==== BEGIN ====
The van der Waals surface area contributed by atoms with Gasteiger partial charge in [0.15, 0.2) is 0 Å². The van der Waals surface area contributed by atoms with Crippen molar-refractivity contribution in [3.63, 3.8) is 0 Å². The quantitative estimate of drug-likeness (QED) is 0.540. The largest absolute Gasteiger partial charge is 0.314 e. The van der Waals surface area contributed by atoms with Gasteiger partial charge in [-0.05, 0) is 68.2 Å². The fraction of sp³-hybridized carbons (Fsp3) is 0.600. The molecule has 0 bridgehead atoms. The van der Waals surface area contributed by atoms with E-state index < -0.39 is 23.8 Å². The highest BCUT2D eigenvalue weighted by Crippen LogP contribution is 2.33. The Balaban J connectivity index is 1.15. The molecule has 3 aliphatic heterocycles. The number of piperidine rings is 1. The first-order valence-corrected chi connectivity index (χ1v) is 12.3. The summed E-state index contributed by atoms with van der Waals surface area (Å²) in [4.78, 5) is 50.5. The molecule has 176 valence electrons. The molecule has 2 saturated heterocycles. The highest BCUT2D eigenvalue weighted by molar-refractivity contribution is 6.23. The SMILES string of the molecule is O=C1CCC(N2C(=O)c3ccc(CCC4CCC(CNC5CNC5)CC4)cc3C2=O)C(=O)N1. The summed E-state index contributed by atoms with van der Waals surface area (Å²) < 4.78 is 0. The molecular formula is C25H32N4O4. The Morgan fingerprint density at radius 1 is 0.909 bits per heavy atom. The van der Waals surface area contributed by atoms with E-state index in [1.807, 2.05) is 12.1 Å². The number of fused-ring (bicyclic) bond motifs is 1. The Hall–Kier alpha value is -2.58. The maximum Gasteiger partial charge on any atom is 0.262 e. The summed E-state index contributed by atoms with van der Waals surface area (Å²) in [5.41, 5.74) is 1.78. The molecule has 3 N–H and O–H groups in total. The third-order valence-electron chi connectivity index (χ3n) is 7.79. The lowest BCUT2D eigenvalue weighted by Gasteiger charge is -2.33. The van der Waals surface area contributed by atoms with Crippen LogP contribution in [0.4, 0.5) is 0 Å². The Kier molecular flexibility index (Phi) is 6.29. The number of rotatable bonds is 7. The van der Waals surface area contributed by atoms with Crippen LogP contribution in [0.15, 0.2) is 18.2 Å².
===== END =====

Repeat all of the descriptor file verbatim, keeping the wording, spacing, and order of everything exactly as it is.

The van der Waals surface area contributed by atoms with Gasteiger partial charge in [0.15, 0.2) is 0 Å². The van der Waals surface area contributed by atoms with Crippen molar-refractivity contribution in [3.63, 3.8) is 0 Å². The quantitative estimate of drug-likeness (QED) is 0.540. The largest absolute Gasteiger partial charge is 0.314 e. The van der Waals surface area contributed by atoms with Gasteiger partial charge in [-0.05, 0) is 68.2 Å². The fraction of sp³-hybridized carbons (Fsp3) is 0.600. The molecule has 0 bridgehead atoms. The van der Waals surface area contributed by atoms with E-state index < -0.39 is 23.8 Å². The highest BCUT2D eigenvalue weighted by Crippen LogP contribution is 2.33. The Balaban J connectivity index is 1.15. The molecule has 3 aliphatic heterocycles. The number of piperidine rings is 1. The first-order valence-corrected chi connectivity index (χ1v) is 12.3. The summed E-state index contributed by atoms with van der Waals surface area (Å²) in [4.78, 5) is 50.5. The molecule has 176 valence electrons. The molecule has 2 saturated heterocycles. The highest BCUT2D eigenvalue weighted by molar-refractivity contribution is 6.23. The SMILES string of the molecule is O=C1CCC(N2C(=O)c3ccc(CCC4CCC(CNC5CNC5)CC4)cc3C2=O)C(=O)N1. The summed E-state index contributed by atoms with van der Waals surface area (Å²) < 4.78 is 0. The molecular formula is C25H32N4O4. The Morgan fingerprint density at radius 1 is 0.909 bits per heavy atom. The van der Waals surface area contributed by atoms with E-state index in [1.807, 2.05) is 12.1 Å². The number of fused-ring (bicyclic) bond motifs is 1. The Hall–Kier alpha value is -2.58. The maximum Gasteiger partial charge on any atom is 0.262 e. The summed E-state index contributed by atoms with van der Waals surface area (Å²) in [5.41, 5.74) is 1.78. The molecule has 3 N–H and O–H groups in total. The third-order valence-electron chi connectivity index (χ3n) is 7.79. The lowest BCUT2D eigenvalue weighted by Gasteiger charge is -2.33. The van der Waals surface area contributed by atoms with Crippen LogP contribution in [0.4, 0.5) is 0 Å². The Kier molecular flexibility index (Phi) is 6.29. The number of rotatable bonds is 7. The van der Waals surface area contributed by atoms with Crippen LogP contribution in [0.15, 0.2) is 18.2 Å².